Last week, Keenon held a bake sale at his school and has donated his $200 in earnings to Tupelo’s Salvation Army.
Salvation Army’s officersinvited Keenon to come donate his money in person on Friday so they could show their thanks.
“I want to help people who don’t have homes or food or toys,” said the 6-year-old.
Keenon chose the Salvation Army to receive his earnings himself, said his mother, Amanda Quinn. He knew he had an uncle who had been helped by the Army, and during the holiday season he’d see the bell-ringers and ask what they would do with the money they collected.
Keenon, who said he has been baking with his mother since he was 3 years old, made all the treats himself. Amanda Quinn said she did little more than supervise.
“He likes to bake and has always been very giving,” she said. “We didn’t expect this much response, but people have been so wonderful.”
Once the sweets were made, Keenon brought them to the first grade teachers’ lounge at his school. Saltillo Primary houses kindergarten through second grade, and within a few days, Keenon’s campaign had reached the other two grades. He even caught the eyes of the school’s administrative staff.
“Keenon is a very caring boy, very considerate,” said Assistant Principal Kay Davis. “We are trying to make arrangements to allow him to sell cookies and cupcakes once a month in the school.”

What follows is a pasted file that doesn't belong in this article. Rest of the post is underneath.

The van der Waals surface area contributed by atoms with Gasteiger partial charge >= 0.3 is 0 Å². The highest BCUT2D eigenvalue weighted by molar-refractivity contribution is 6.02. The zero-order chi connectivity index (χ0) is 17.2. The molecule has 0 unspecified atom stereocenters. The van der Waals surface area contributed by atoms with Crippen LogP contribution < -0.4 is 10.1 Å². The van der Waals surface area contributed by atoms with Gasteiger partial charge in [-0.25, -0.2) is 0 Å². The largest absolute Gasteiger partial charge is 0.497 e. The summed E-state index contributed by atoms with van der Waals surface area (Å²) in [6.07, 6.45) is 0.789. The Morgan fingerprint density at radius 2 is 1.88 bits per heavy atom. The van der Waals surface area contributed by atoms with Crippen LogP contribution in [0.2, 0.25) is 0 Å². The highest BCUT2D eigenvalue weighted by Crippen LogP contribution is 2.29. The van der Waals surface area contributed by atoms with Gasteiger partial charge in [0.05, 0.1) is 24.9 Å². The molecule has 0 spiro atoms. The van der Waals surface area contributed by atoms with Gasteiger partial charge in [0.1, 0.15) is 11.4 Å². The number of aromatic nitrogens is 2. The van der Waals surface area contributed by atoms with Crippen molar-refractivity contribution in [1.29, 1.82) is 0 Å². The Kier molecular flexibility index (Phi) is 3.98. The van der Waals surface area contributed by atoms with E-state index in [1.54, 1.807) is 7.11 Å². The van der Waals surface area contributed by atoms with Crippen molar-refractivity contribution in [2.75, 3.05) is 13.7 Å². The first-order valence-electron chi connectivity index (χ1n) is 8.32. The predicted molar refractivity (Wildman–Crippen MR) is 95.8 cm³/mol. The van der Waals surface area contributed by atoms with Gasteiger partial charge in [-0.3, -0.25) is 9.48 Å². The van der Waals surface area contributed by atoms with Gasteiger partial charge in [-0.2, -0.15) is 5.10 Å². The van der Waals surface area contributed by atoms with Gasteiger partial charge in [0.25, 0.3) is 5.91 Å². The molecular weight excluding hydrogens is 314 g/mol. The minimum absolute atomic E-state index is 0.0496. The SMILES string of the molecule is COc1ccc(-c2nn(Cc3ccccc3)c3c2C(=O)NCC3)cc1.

Now, Keenon is reaching out to the business community, hoping they agree to donate to his cause.
“I am challenging them to match what I did,” he said.
Senior officer of the Army in Northeast Mississippi Major Sue Dorman and the Army’s director of social services, Susan Gilbert, were thrilled to see a youngster show initiative toward their cause.
“We are so thankful he thought about us,” Dorman said. “It’s such an unselfish thing for anyone to do.”
Gilbert said it is common for children to participate in the Army’s programs, such as the Angel Tree and food pantry, but they are usually there at their parents’ behest.
“Seeing his accomplishment will make others want to help,” she said. “It’s expected for kids to look up to adults, but now adults can look up to him.”